Everyone has their own preferences when it comes to colors. There are many different colors available for sell. But in reality they all come from a basic set of dyes. Most colors you will find are simply combinations of primary colors.

The best dyes to start with are the three primary colors (blue, red, yellow). The primaries are pure, unmixed dyes and combine well together. You should also add a nice black to the list. With just these four basic dyes you can recreate any color you want.

ColorColor nameColor index no.
Citrine YellowYellow 86
Ruby RedRed 11
Turquoise BlueBlue 140

If you want to expand your possibilities you can buy the rest of the pure unmixed dyes. This let’s you create an even larger range of colors. This is especially true for the beautiful dark blues.

ColorColor nameTrade nameColor index no.
Citrine YellowMX-8GYellow 86
Deep OrangeMX-2ROrange 4
Ruby RedMX-5BRed 2
Fuschsia RedMX-8BRed 11
Turquoise BlueMX-GBlue 140
CeruleanMX-GBlue 163
Medium BlueMX-RBlue 4
Cobalt BlueMX-2GBlue 109
VioletMX-GViolet 14

You can also buy premixed colors if you want. They are easy to use right out of the box and don’t require mixing. The only problem with premixed dyes is that they don’t combine so well. Mixing premixed dyes together may result in dull colors. You can avoid this by mixing the colors yourself.

What are Procion MX dyes?

Procion MX is a disused brand name for reactive dyes. It was the original brand of cold fiber-reactive dyes on the market.

The patent for the production of these dyes has since expired. This enabled other manufacturers to make these dyes. The Procion brand name has changed hands a number of time. It is used today as a generic term for these dyes.

Dye manufacturers today use the same formula to make a generic version. All brands of cold fiber-reactive dyes are chemically identical and interchangeable.

Can you use other types of dyes?

Other types of dyes all have characteristics that make them unsuitable for tie-dye. They all require heating in a dye bath in order to work, so cannot be used for direct application methods.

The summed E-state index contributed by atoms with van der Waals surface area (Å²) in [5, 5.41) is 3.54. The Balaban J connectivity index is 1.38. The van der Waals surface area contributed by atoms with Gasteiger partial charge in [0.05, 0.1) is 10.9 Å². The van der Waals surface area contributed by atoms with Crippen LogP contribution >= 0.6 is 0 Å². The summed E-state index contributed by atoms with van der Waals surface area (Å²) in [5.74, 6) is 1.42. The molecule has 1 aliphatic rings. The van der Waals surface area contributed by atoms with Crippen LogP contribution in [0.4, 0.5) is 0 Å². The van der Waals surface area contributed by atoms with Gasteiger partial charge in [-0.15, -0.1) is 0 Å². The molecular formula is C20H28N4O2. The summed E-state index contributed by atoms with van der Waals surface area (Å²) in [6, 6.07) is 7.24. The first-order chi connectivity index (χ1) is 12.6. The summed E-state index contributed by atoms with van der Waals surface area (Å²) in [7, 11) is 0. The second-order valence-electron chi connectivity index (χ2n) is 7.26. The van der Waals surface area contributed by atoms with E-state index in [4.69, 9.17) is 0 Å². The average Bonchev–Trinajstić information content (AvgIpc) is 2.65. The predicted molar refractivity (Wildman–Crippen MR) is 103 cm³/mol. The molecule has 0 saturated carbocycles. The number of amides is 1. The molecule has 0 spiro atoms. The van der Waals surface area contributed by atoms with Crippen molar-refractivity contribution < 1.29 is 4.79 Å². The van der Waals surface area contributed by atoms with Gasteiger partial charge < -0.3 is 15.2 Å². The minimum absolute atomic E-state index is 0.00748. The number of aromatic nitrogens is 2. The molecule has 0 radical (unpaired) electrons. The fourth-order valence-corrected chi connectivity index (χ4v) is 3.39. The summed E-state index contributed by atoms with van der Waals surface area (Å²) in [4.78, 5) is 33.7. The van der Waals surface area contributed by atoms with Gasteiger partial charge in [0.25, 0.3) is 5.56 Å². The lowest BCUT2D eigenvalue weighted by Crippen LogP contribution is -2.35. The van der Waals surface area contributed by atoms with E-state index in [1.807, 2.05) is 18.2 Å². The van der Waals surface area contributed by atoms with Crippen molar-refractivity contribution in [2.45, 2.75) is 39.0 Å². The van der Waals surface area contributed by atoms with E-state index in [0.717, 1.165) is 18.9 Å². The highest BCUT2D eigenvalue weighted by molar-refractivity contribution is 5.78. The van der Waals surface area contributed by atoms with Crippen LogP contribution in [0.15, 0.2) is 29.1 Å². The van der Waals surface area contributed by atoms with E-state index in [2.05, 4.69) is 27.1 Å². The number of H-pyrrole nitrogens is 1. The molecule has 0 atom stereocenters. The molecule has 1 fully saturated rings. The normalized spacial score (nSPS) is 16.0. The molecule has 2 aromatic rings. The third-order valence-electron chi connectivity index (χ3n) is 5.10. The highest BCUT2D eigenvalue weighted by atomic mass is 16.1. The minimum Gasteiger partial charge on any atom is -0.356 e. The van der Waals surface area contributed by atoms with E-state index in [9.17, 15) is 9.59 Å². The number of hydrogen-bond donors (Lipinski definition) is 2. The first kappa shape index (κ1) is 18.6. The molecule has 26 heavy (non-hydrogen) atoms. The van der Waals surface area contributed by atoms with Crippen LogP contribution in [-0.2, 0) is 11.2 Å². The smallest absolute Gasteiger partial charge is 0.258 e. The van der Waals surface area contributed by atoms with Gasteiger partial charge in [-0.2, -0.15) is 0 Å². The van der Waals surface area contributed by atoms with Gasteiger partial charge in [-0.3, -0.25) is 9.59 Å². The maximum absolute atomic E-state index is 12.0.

All-purpose dyes

All-purpose dyes are a combination of two types of dyes : direct and acid dyes. This combination means you can use them on most fabrics.

All-purpose dyes aren’t suitable for tie-dye. They can dye most fabrics, but require heating in order to work. They will not work for direct application with squeeze bottles.

They are often used at home and in prop-making industries because they work on most fabrics. The downside is that the results are not as good. The colors are not as bright on cotton as reactive dyes.

Natural dyes

The first class of dyes discovered. They have been used since the dawn of humanity. Contrary to what you may think, they are much harder to use and are actually more hazardous than synthetic dyes.

Natural dyes are not suitable for tie-dye. They require high heat and cannot be used for direct application. The colors they produce are weaker than with reactive dyes.

Not only do they require high temperatures, most require the use of a mordants to achieve any significant results.

Natural dyes come from many different sources and purists swear by them. Most all these dyes use mordants, with the exception of indigo and tyrian purple.

Acid dyes

Acid dyes are unsuitable for dyeing on cotton or other cellulose fibers. They are best used on protein fibers such as wool and silk. They produce great coloration, but require high temperatures and low pH.

They are relatively safe and easy to use. The stove top method let’s you dye wool in your home. They can only be used on protein fibers.

Basic dyes

Basic dyes are dangerous and shouldn’t be used at home. They can dye most fabrics, but pose a safety hazard. Not only are they a carcinogen and mutagen, they also stain everything they touch.